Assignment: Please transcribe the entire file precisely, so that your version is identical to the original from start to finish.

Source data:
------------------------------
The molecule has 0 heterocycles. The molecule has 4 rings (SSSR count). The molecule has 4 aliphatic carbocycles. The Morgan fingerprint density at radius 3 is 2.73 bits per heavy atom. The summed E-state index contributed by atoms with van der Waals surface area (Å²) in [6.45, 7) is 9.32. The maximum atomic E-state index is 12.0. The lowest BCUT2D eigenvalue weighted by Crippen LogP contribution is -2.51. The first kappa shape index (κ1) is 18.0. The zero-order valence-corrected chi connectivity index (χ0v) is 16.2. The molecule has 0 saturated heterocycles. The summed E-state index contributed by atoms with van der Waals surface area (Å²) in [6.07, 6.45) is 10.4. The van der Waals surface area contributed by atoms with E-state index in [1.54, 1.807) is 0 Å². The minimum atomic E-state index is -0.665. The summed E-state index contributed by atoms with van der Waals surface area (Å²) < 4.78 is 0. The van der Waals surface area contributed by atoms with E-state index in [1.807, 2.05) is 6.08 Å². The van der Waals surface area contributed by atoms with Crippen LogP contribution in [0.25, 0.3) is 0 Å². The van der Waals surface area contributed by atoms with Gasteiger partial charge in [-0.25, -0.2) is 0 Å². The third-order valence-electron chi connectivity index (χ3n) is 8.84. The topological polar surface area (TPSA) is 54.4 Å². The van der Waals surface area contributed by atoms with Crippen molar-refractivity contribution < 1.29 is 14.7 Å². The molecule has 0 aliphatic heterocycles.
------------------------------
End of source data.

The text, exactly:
The molecule has 0 heterocycles. The molecule has 4 rings (SSSR count). The molecule has 4 aliphatic carbocycles. The Morgan fingerprint density at radius 3 is 2.73 bits per heavy atom. The summed E-state index contributed by atoms with van der Waals surface area (Å²) in [6.45, 7) is 9.32. The maximum atomic E-state index is 12.0. The lowest BCUT2D eigenvalue weighted by Crippen LogP contribution is -2.51. The first kappa shape index (κ1) is 18.0. The zero-order valence-corrected chi connectivity index (χ0v) is 16.2. The molecule has 0 saturated heterocycles. The summed E-state index contributed by atoms with van der Waals surface area (Å²) in [6.07, 6.45) is 10.4. The van der Waals surface area contributed by atoms with E-state index in [1.54, 1.807) is 0 Å². The minimum atomic E-state index is -0.665. The summed E-state index contributed by atoms with van der Waals surface area (Å²) < 4.78 is 0. The van der Waals surface area contributed by atoms with E-state index in [1.807, 2.05) is 6.08 Å². The van der Waals surface area contributed by atoms with Crippen LogP contribution in [0.25, 0.3) is 0 Å². The van der Waals surface area contributed by atoms with Gasteiger partial charge in [-0.25, -0.2) is 0 Å². The third-order valence-electron chi connectivity index (χ3n) is 8.84. The topological polar surface area (TPSA) is 54.4 Å². The van der Waals surface area contributed by atoms with Crippen molar-refractivity contribution < 1.29 is 14.7 Å². The molecule has 0 aliphatic heterocycles.